Craft Masonry of East Lancashire
Craft Masonry of East Lancashire

Recommended Readings

There are thousands of masonic texts available. Indeed the East Lancashire Museum and Library Committee are custodians of hundreds of texts and manuscripts currently housed at the John Rylands University of Manchester Library at:

One of the aims of our Mentoring Programme is to let all masons in the Province gain access to resources which will enable them to develop a working knowledge of basic Freemasonry and improve their understanding of our Craft and Royal Arch ritual. We hope that some will be stimulated to further investigation and that most will develop their own interpretations of our ritual and its moral teachings and apply their learning to the way they conduct their lives.

It is only by developing a scheme of self improvement that we can become better, more loving, family members, colleagues, friends and members of society.

1 The Peterborough Booklets (after the 1st Degree etc)
A series of booklets are to help candidates with a progressive understanding and interest in Freemasonry and to encourage them to make ‘a daily advancement in Masonic knowledge’. They can be obtained from QCCC Ltd at Freemasons Hall, 20 Gt Queen St. London WC2B 5BE 020 7405 7340 – Very cheap and recommended.
2 I just didn’t know that – Rev Neville Barker Cryer
The first of a series of books written by this well known Masonic author which answer many of the questions Brethren ask themselves ‘Why do se have different kinds of clothing’ Why is a lodge called a lodge’. Written in a easy to read style and very popular.
3 Did you know this too? – Rev Neville Barker Cryer
The second in the series which continues the theme of giving the answers to many of the questions brethren ask including ‘The Churches’ involvement in Freemasonry’ ‘The different origins of English and Scottish Freemasonry’ Very readable.
4 What do you know about ritual? – Rev Neville Barker Cryer
This book concentrates on the various degree ceremonies and the author gives a commentary at various points. It includes a commentary on the Installation ceremony (except the Board of Installed Masters) The Mark Degree and the Holy Royal Arch ceremony. Highly recommended.
5 What do you know about the Royal Arch? – Rev Neville Barker Cryer
This book in the series concentrates on the Holy Royal Arch. Written as a series of short lectures when there is no candidate for Exaltation. It covers many of the unexplained features of the Royal Arch. Highly recommended.
6 The Royal Arch Journey by Neville Barker Cryer
Once again Neville starts us off on a journey of understanding, this time the origins of the Royal Arch and why it is an essential step for a truly Free and Accepted Mason.The is the second book in the series for those who wish to understand more about the Royal Arch
7 Did You Know this Too by Neville Barker Cryer
This book is about the Churches’ involvement with Freemasonry and some of the criticisms levelled at the Craft, yet through his lifetime commitment to both he shows us how involvement in both is entirely compatible.
8 Belief and Brotherhood by Neville Barker Cryer
The Reverend writes with sincerity and conviction and the reader will discover both the breadth of his theological understanding and the fruits of his long researches into Freemasonry
9 The Stairway of Freemasonry – Julian Rees
For any enquiring mind, whether Freemason or not, this little book sets out to help answer questions – not so much: ‘What does it mean?’ but rather: ‘What can it mean?’, since the journey is concerned not with learning other people’s answers, but in working out answers for yourself.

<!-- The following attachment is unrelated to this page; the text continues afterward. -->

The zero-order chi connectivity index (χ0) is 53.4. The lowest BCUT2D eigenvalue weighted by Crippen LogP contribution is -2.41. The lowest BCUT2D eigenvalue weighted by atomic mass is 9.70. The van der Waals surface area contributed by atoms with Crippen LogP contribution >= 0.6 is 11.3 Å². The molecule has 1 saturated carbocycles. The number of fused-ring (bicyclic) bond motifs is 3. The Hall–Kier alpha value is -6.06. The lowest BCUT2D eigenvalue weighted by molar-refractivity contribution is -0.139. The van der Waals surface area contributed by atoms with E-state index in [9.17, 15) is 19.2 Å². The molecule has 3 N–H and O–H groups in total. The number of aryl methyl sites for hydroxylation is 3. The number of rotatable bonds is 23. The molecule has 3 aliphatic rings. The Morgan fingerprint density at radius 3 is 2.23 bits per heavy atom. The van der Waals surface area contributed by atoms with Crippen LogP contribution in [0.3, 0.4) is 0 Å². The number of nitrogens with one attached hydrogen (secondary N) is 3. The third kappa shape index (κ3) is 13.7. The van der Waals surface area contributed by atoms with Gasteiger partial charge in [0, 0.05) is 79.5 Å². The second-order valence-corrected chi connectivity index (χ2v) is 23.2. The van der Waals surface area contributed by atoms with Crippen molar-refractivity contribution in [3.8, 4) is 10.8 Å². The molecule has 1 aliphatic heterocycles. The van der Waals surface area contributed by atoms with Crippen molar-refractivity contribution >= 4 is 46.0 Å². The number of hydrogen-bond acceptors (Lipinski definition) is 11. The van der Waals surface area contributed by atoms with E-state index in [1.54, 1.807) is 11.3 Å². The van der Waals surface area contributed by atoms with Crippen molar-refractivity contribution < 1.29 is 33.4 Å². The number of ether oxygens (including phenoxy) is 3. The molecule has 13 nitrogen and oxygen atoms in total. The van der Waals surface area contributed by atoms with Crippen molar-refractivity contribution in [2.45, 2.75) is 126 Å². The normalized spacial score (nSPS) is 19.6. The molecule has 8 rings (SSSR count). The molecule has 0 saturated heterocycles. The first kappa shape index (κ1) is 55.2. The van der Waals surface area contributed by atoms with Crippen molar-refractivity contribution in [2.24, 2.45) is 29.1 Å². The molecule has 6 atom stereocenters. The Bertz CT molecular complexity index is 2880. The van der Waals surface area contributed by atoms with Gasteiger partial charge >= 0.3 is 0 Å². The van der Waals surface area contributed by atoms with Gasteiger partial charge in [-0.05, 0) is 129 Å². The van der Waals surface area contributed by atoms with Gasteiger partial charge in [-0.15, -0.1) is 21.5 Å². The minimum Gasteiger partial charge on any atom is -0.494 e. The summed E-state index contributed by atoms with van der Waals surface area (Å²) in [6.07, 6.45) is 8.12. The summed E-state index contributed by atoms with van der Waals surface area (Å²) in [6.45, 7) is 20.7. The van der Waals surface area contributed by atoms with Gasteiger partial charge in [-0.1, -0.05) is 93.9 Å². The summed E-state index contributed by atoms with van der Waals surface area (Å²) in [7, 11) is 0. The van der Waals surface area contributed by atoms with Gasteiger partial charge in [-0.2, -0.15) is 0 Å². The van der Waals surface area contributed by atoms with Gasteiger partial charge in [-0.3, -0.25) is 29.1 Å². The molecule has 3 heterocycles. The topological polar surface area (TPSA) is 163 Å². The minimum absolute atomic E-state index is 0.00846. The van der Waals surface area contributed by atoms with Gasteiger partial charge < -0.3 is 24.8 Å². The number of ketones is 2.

10 The Entered Apprentice’s Handbook – JSM Ward
This handbook is designed to introduce the new Entered Apprentice to the vast body of knowledge associated with Freemasonry in a meaningful and understandable way. It is intended that through the intellectual study of Freemasonry the Entered Apprentice will come to understand that the application of Masonic teachings in daily life is the most rewarding aspect of his new journey. The best way to use this handbook is to read through it as soon as possible, but also to continue to use it as a reference source in one’s continued Masonic development and study of the Masonic mysteries.
11 The Fellow Craft’s Handbook – JSM Ward
In the second volume we are dealing with the degree of Life, in its broadest sense, just as in the first degree we were dealing with the degree of birth, and as life in reality is educational for the Soul, we are not surprised to find that throughout the whole degree the subject of education is more or less stressed. We should, however, realize that each of the degrees builds on the one which has gone before, and the ingenuity with which the lessons inculcated in the first degree are carried forward and developed in the succeeding degrees is one of the most striking characteristics of our Masonic ritual.
12 The Master Mason’s Handbook – JSM Ward
The last great lesson which Masonry presents to the mind of the Craftsman. Among the manifold blessings that Freemasonry has conferred on mankind none is greater than that of taking the sting from death and robbing the grave of victory. No man can be called Free who lives in dread of the only event that is certain in his life. Until emancipated from the fear of death, he is all his life long subject to bondage. Yet how miserably weak is this phantom king of Terrors who enslaves so many of the uninitiated.
13 The Freemason at Work – Harry Carr revised by F Smythe
Most certainly one of the best ever Masonic books. Written by the late, great Harry Carr it answers a multitude of questions and should be on the book shelf of every Freemason. Highly recommended.
14 Beyond the Craft – Guide to Masonic Orders – Keith B Jackson
If you want to know what orders exist beyond the Craft, then this is the book. Easy to read and fascinating. It will give you an insight into the many others facets of Freemasonry. Recommended.
15 A Guide to Masonic Symbolism – Duncan Moore